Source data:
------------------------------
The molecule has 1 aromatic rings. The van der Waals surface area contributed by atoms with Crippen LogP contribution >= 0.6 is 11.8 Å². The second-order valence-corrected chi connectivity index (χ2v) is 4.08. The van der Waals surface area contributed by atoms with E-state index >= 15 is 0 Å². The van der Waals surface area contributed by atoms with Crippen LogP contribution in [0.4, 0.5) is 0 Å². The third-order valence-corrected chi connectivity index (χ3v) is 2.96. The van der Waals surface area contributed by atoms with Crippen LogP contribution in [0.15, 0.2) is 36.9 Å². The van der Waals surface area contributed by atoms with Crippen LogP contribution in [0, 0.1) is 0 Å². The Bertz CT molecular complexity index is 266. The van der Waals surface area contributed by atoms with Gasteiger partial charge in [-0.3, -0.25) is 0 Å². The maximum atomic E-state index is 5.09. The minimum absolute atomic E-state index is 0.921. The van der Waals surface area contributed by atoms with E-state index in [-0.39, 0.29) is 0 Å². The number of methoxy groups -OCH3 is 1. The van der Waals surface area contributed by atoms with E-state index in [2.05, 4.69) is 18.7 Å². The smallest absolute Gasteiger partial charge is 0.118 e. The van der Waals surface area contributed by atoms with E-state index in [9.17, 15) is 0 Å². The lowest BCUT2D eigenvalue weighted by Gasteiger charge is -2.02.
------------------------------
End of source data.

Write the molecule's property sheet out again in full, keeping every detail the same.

The molecule has 1 aromatic rings. The van der Waals surface area contributed by atoms with Crippen LogP contribution >= 0.6 is 11.8 Å². The second-order valence-corrected chi connectivity index (χ2v) is 4.08. The van der Waals surface area contributed by atoms with E-state index >= 15 is 0 Å². The van der Waals surface area contributed by atoms with Crippen LogP contribution in [0.4, 0.5) is 0 Å². The third-order valence-corrected chi connectivity index (χ3v) is 2.96. The van der Waals surface area contributed by atoms with Crippen LogP contribution in [0.15, 0.2) is 36.9 Å². The van der Waals surface area contributed by atoms with Crippen LogP contribution in [0, 0.1) is 0 Å². The Bertz CT molecular complexity index is 266. The van der Waals surface area contributed by atoms with Gasteiger partial charge in [-0.3, -0.25) is 0 Å². The maximum atomic E-state index is 5.09. The minimum absolute atomic E-state index is 0.921. The van der Waals surface area contributed by atoms with E-state index in [-0.39, 0.29) is 0 Å². The number of methoxy groups -OCH3 is 1. The van der Waals surface area contributed by atoms with E-state index in [2.05, 4.69) is 18.7 Å². The smallest absolute Gasteiger partial charge is 0.118 e. The van der Waals surface area contributed by atoms with E-state index in [9.17, 15) is 0 Å². The lowest BCUT2D eigenvalue weighted by Gasteiger charge is -2.02.